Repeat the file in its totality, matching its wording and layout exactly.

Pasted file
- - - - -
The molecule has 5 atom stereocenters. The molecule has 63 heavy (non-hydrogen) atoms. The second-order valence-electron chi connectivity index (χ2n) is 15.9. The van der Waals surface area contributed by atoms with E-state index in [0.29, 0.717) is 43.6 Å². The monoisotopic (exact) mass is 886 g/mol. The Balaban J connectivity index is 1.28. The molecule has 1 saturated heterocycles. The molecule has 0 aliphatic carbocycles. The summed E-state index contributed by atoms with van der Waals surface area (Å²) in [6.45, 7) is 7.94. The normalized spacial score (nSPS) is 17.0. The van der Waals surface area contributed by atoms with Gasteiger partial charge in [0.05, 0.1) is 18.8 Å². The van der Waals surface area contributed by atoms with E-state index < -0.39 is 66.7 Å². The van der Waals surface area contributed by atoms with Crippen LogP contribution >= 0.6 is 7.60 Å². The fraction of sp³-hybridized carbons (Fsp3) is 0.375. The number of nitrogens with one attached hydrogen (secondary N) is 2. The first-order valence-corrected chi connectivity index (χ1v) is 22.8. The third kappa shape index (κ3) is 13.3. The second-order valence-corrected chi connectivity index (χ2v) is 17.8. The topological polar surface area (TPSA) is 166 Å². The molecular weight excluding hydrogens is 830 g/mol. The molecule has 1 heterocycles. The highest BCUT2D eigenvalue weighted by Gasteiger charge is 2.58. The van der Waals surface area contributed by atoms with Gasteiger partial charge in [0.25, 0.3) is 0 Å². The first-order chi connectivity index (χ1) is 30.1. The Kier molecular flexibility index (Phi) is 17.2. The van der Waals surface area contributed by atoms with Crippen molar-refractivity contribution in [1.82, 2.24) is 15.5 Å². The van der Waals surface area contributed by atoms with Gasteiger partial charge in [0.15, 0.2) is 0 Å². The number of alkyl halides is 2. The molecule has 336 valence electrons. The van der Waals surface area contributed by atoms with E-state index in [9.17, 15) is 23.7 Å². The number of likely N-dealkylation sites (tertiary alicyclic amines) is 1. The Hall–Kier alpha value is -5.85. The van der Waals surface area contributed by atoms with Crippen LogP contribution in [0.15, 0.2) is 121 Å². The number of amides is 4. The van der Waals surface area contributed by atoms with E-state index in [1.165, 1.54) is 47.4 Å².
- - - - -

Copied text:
The molecule has 5 atom stereocenters. The molecule has 63 heavy (non-hydrogen) atoms. The second-order valence-electron chi connectivity index (χ2n) is 15.9. The van der Waals surface area contributed by atoms with E-state index in [0.29, 0.717) is 43.6 Å². The monoisotopic (exact) mass is 886 g/mol. The Balaban J connectivity index is 1.28. The molecule has 1 saturated heterocycles. The molecule has 0 aliphatic carbocycles. The summed E-state index contributed by atoms with van der Waals surface area (Å²) in [6.45, 7) is 7.94. The normalized spacial score (nSPS) is 17.0. The van der Waals surface area contributed by atoms with Gasteiger partial charge in [0.05, 0.1) is 18.8 Å². The van der Waals surface area contributed by atoms with E-state index < -0.39 is 66.7 Å². The van der Waals surface area contributed by atoms with Crippen LogP contribution >= 0.6 is 7.60 Å². The fraction of sp³-hybridized carbons (Fsp3) is 0.375. The number of nitrogens with one attached hydrogen (secondary N) is 2. The first-order valence-corrected chi connectivity index (χ1v) is 22.8. The third kappa shape index (κ3) is 13.3. The second-order valence-corrected chi connectivity index (χ2v) is 17.8. The topological polar surface area (TPSA) is 166 Å². The molecular weight excluding hydrogens is 830 g/mol. The molecule has 1 heterocycles. The highest BCUT2D eigenvalue weighted by Gasteiger charge is 2.58. The van der Waals surface area contributed by atoms with Gasteiger partial charge in [0.25, 0.3) is 0 Å². The first-order chi connectivity index (χ1) is 30.1. The Kier molecular flexibility index (Phi) is 17.2. The van der Waals surface area contributed by atoms with Crippen molar-refractivity contribution in [1.82, 2.24) is 15.5 Å². The van der Waals surface area contributed by atoms with Gasteiger partial charge in [0.15, 0.2) is 0 Å². The number of alkyl halides is 2. The molecule has 336 valence electrons. The van der Waals surface area contributed by atoms with E-state index in [9.17, 15) is 23.7 Å². The number of likely N-dealkylation sites (tertiary alicyclic amines) is 1. The Hall–Kier alpha value is -5.85. The van der Waals surface area contributed by atoms with Crippen LogP contribution in [0.15, 0.2) is 121 Å². The number of amides is 4. The van der Waals surface area contributed by atoms with E-state index in [1.165, 1.54) is 47.4 Å².